"Accounts like this can ghettoise an agency," Cracknell argues. "You end up with a big piece of business that 75 per cent of the agency has no interest in. These relationships can only work if these accounts evolve into creative award-winning flagship businesses."

Meanwhile, there's the perpetual risk of losing a long-standing client that's close to one agency senior staffer. When a disenchanted Paul Weinberger quit as Lowe London's chairman for The Red Brick Road, the £45 million Tesco account followed him, ending the Interpublic agency's 20-year tenure of the business.

The demise of relations spanning decades may have much to do with the death of the full-service agency and the emergence of media independents in the 80s. Not only did agencies no longer control client budgets, but their rush to the stock market precipitated a major change in their commercial approach. New business became a priority because shareholders demanded it.

Today, other factors combine to keep relationships short. The influence of client procurement specialists, the high turnover of marketing directors and the lack of one-to-one contact at senior level are said to be partly to blame. But there are other reasons.

One is the fact that the ad industry is losing the war for talent. "We've not hired an MBA in years," a global network chief admits. "They're all going off to Wall Street or Google because they're sexy and exciting."

"It means client confidence in agencies is suffering," a former network regional boss explains.

But if clients and agencies really are committed to moving together beyond the honeymoon stage and into wedded bliss, what's the secret? Gavin Patterson, the managing director consumer at BT Group, an Abbott Mead Vickers BBDO client for 13 years, has this advice: "Keep the objectives clear, the bar high and the dialogue close."

In part, it's about compatible cultures. WCRS has handled BMW's UK business for 27 years. But Robin Wight, a WCRS founding partner, says long-term supplier relationships are the norm for the German car-maker. "BMW tests us all the time," he adds. "But we have the kind of relationship that allows us to sort out issues without the need for a review."

Mutual patience and tolerance play a key part. As one ex-agency boss puts it: "If there's a problem, it's important that the agency is confident enough to ask the client for three months in which to fix it - and for the client to allow them that time."

There's probably no better illustration of this than what happened in the early days of the alliance between Abbott Mead Vickers BBDO and The Economist before the iconic "white-out-of-red" work emerged.

Twenty years and countless creative awards later, the magazine has seen a 65 per cent increase in its UK circulation. Yet the early days of the relationship were a testing time, as the agency failed to crack the creative brief and some voices within the client company questioned whether the account should go back out to pitch.

However, David Hanger, then The Economist's publisher, stayed his hand. It was, he reasoned, a difficult brief to extend the magazine's appeal beyond its loyal core readership to those who thought it a "not-for-me, specialist-and-rather-difficult-to-read" publication.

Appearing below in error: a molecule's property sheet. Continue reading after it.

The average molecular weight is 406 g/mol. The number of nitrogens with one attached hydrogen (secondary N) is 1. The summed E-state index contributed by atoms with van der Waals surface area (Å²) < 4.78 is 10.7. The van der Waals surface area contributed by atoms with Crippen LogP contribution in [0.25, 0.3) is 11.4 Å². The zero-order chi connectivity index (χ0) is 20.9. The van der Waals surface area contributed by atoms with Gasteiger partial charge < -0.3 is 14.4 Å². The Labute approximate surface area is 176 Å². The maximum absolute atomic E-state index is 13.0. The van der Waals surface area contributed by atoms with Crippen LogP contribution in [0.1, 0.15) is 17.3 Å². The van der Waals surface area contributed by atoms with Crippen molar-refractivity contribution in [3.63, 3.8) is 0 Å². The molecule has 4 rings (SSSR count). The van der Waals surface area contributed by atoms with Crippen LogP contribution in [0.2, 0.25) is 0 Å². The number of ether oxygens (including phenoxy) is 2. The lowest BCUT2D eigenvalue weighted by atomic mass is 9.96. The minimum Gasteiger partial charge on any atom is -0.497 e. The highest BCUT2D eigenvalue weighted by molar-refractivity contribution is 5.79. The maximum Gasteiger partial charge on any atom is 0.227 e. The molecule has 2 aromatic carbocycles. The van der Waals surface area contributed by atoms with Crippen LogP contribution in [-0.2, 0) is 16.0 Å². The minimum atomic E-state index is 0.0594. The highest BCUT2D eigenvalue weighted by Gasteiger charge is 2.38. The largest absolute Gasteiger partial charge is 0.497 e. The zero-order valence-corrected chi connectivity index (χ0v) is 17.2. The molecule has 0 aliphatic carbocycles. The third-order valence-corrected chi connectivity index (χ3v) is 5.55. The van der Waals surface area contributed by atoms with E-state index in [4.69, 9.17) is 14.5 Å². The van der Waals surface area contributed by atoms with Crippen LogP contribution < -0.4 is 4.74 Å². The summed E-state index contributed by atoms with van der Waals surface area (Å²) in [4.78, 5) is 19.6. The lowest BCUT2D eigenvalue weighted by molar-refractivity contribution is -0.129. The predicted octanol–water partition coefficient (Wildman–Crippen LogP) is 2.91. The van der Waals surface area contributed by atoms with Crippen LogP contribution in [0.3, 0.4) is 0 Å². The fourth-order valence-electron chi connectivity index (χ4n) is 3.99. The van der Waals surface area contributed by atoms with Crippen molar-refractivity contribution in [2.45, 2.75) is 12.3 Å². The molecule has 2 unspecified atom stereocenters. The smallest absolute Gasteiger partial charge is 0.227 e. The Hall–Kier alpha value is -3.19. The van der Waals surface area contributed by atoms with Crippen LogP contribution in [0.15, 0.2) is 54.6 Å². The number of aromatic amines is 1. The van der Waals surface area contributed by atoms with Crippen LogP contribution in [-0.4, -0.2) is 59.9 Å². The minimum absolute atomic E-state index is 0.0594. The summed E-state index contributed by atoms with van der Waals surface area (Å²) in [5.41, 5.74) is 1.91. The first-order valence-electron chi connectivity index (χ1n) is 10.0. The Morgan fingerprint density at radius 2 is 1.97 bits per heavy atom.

"We knew it was a joint problem and we knew the excellent work AMV was capable of," he says. "We thought that if it wasn't cracking the brief, then may-be it was our fault. We wanted to raise the level of creativity, not lower it."

Equally significant has been the level of continuity on the business. Helen Alexander was a key figure in AMV's appointment and she remains with the group today as its chief executive.

Keeping the relationship fresh and never taking it for granted is just as important. "Never treat a long-standing client like a piece of furniture," Wight warns. "If you do, it's you who will be sat on." Jacqui Kean, The Economist's brand marketing director, claims the relationship with AMV works because both parties "constantly challenge the status quo" to produce outstanding advertising that delivers results.

US forces had driven the Japanese off Guadalcanal only 11 months before Ford appointed JWT to its US business. The fact the account remains within the network more than 60 years later is down to JWT's ability to keep pace with the car-maker's business development, Bob Jeffrey, JWT's worldwide chief executive, says.

"We took Ford into branded content way before it became popular among agencies and clients, we've leveraged our relationship with the dealers to enhance our insight into the brand and we ensure we keep the strongest possible team on this business," he says.

Effective creative work plays a vital part in keeping a relationship on a firm footing. "It's something you have to keep doing," John Hegarty, the chairman of BBH, whose Levi Strauss and Audi clients have each clocked up 27 years at the agency, says. "It may not necessarily keep you the business - but it certainly helps."

Sometimes, long-term relationships can benefit from a trial separation. In 1998, Ford of Europe relieved O&M of lead agency status and handed it to Young & Rubicam, which took on the Fiesta and Focus brands. Within two years, the company did an about-turn and moved the business back.